As for receiving communion in the hand or on the tongue, it was up to each individual sister. I always receive on the tongue no one made an issue of it.

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FutureCarmeliteClaire
I didn't know there were so many former Port Tobacco-ers on PM. I will definitely take what y'all said into consideration as I am discerning with them. We shall see. God has been opening many other doors for me to discern where I am called, so I won't stress about it I suppose.

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the171
About Laffy. If anyone is questioning the modified veils, the reason they had to modify was because of the humidity and heat of the region. Too many constant ear infections. They are a bi-ritual community. They used to do the Byzantine rite often, but now it is only on the rare occasion that a bi-ritual or Byzantine rite priest visits. One of the former, long-time chaplains was bi-ritual but when the Diocese of Lafayette split into the Diocese of Lafayette and the Diocese of Lake Charles there was a higher need for priests in the newly formed diocese. Thus, Father was sent over there.

At least that's how I remember it. Not that I remember the event. I just remember the story as told by the desk lady at Laffy Carm. Very orthodox community where many prominent people have visited. INCLUDING, then Bishop, Cardinal DOLAN. He loves Lafayette Carmel. :)

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Chiquitunga
[quote name='miles Christi' timestamp='1337764961' post='2433917']
+
ahhh alpargatas – thanks so much Reminiscere for reminding me what they’re called, I couldn’t remember for the life of me.
Good to know that the nuns within the enclosure actually wear them – thanks for insight :)
I’d be interested to know why they don’t have them in Valparaiso?!
[/quote]

I love the alpargatas too :heart: [url="http://www.phatmass.com/phorum/topic/102855-carmel-of-jesus-mary-and-joseph/#entry2057850"]Here[/url] Tridenteen says they don't have them there for practical reasons. I know Dallas doesn't have them either. The others I know that do besides Buffalo, Brooklyn & Alexandria are Iron Mountain, Cristo Rey (San Francisco, and yes they are bilingual, 1991 Constitutions) and I believe Wichita. Also I think Lake Elmo has them, another thriving community.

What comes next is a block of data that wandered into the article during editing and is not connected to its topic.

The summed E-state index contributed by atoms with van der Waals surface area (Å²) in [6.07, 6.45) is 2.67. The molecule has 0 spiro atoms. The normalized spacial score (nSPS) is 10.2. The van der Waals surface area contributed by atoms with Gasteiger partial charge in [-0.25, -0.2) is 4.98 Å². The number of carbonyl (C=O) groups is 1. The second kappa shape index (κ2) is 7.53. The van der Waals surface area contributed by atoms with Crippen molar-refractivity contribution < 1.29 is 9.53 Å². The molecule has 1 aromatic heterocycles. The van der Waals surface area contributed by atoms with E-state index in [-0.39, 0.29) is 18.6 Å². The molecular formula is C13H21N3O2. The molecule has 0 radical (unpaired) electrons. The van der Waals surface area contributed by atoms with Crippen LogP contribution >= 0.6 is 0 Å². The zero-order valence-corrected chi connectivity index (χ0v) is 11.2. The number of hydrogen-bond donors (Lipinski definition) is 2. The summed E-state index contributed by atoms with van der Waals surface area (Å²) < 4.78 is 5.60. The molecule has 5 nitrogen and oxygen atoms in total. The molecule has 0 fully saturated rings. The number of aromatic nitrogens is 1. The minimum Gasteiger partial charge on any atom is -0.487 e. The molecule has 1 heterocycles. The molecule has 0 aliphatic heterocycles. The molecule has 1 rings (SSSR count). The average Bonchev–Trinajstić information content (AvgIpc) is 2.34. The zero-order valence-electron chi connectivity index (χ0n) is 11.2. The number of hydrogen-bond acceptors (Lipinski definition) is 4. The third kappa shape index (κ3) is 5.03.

You can see them in Brooklyn [url="http://youtu.be/JDFYE3-W9w4"]here[/url] (note: when that TV station asked the nuns if they could do a program on them they said no, but then the bishop asked them and they said yes, learned that from a friend who entered there, I like how they were careful to keep their faces hidden :ninja: too bad they didn't have the host wearing a more modest shirt though :/ they are also in part 1 a bit [url="http://www.youtube.com/watch?feature=player_detailpage&v=vAzSNZWElXo#t=142s"]here[/url])

[quote name='AnneLine' timestamp='1337206198' post='2431401']A number of communities (including Valpariso and Elysberg and Ada and Wheeling have Mexican roots, but I don't know if they still are bilingual..... Anyone know for sure?
[/quote]
The [url="http://historic-wheeling.wikispaces.com/Mount+Carmel+Monastery"]monastery in Wheeling, WV[/url] was beautiful and very Spanish in architecture, but the community was actually from the French line of Carmels. They merged with Elysburg in the 70's and the monastery is now used for apartments .. too bad as it was so beautiful and built especially for Carmel. How wonderful if it could be reclaimed one day, but that would probably be not possible/&terribly expensive. A couple more links, [url="http://www.theintelligencer.net/page/content.detail/id/524426/Frederick-Faris-Drew-on-Variety-of-Architectural-Styles.html?nav=510"]here[/url] & [url="http://www.zillow.com/homedetails/102-Carmel-Rd-Wheeling-WV-26003/2145904579_zpid/"]here[/url].

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StayingFaithful